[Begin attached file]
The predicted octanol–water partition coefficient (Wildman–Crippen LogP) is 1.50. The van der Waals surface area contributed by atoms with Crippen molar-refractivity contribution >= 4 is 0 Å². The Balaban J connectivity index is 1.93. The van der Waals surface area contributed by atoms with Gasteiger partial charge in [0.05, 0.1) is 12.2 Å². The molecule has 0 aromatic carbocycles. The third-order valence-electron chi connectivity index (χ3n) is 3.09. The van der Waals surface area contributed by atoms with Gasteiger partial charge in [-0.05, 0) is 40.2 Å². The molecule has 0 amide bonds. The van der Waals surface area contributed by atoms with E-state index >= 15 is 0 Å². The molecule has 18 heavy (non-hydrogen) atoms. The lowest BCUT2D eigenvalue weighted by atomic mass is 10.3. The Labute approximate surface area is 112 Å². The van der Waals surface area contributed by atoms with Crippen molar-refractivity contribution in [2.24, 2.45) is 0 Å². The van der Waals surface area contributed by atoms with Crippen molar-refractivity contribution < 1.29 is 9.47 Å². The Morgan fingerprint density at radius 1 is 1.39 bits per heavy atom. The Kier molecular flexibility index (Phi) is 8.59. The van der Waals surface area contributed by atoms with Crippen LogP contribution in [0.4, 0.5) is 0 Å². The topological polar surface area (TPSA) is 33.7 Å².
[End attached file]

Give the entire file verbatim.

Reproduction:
The predicted octanol–water partition coefficient (Wildman–Crippen LogP) is 1.50. The van der Waals surface area contributed by atoms with Crippen molar-refractivity contribution >= 4 is 0 Å². The Balaban J connectivity index is 1.93. The van der Waals surface area contributed by atoms with Gasteiger partial charge in [0.05, 0.1) is 12.2 Å². The molecule has 0 aromatic carbocycles. The third-order valence-electron chi connectivity index (χ3n) is 3.09. The van der Waals surface area contributed by atoms with Gasteiger partial charge in [-0.05, 0) is 40.2 Å². The molecule has 0 amide bonds. The van der Waals surface area contributed by atoms with E-state index >= 15 is 0 Å². The molecule has 18 heavy (non-hydrogen) atoms. The lowest BCUT2D eigenvalue weighted by atomic mass is 10.3. The Labute approximate surface area is 112 Å². The van der Waals surface area contributed by atoms with Crippen molar-refractivity contribution in [2.24, 2.45) is 0 Å². The van der Waals surface area contributed by atoms with Crippen molar-refractivity contribution < 1.29 is 9.47 Å². The Morgan fingerprint density at radius 1 is 1.39 bits per heavy atom. The Kier molecular flexibility index (Phi) is 8.59. The van der Waals surface area contributed by atoms with Crippen LogP contribution in [0.4, 0.5) is 0 Å². The topological polar surface area (TPSA) is 33.7 Å².